Bishop Fellay on Radio Courtoisie, December 8, 2005

Source: FSSPX News


Fr. Lorans: Your Excellency, I thank you for coming this evening. You have a busy schedule. This morning you were at the seminary of Flavigny, in Burgundy, for what purpose?

Bishop Fellay: I celebrated a pontifical Mass to receive the final engagement of two of our priests. This evening, some other priests in Saint-Nicolas will make their final engagements. December 8 is also our feast, if we may say so, since it is the day appointed by our venerated founder, Archbishop Lefebvre, for making our engagements in the Society.


Fr. L.: Archbishop Lefebvre would have turned 100 years old this year, he was born in 1905. You are his second successor. You have known him. May we ask in what circumstances you have met Archbishop Marcel Lefebvre.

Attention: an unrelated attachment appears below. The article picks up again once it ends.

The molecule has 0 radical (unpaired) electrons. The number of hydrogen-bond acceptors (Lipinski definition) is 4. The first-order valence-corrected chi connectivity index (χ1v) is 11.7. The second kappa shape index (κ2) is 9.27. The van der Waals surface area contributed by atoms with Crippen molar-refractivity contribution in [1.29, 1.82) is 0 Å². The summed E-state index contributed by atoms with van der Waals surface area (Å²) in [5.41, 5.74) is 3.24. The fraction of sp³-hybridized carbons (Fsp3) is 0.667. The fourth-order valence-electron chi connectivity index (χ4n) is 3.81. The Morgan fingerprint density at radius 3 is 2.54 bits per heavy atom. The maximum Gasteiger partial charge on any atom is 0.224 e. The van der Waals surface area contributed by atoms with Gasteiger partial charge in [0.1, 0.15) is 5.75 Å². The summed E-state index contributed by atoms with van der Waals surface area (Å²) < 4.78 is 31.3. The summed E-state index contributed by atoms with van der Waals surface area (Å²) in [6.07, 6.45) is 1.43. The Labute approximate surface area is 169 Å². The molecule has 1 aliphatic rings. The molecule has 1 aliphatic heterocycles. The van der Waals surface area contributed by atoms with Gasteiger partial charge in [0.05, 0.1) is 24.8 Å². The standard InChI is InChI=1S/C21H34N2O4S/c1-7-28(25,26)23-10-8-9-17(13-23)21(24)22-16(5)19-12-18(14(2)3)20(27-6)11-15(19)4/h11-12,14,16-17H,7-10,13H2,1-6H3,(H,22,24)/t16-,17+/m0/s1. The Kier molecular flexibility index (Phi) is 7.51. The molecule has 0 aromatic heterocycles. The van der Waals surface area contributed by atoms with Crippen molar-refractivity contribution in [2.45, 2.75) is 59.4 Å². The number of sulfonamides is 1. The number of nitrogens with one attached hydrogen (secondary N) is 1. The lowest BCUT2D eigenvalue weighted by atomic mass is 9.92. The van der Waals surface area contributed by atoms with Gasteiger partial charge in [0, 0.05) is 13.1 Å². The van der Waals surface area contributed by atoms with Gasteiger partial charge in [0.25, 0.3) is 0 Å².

Bp. F.: It is very simple and also quite touching. The good Lord disposed things thus: I was in Ecône before Archbishop Lefebvre. It is true that at that time there was no seminary. There was a power plant, and also the Canons of the Great St Bernard  owned a farm which for some years did serve as a seminary. Those few buildings came to the possession of the Society almost at its beginning. The Society began in 1969 in Fribourg, it was officially founded in 1970, also in Fribourg, and in the Fall of 1970 the Archbishop opened the year of spirituality in Ecône. While the superior classes continued in Fribourg at the university of theology.


Fr. L.: How old were you then?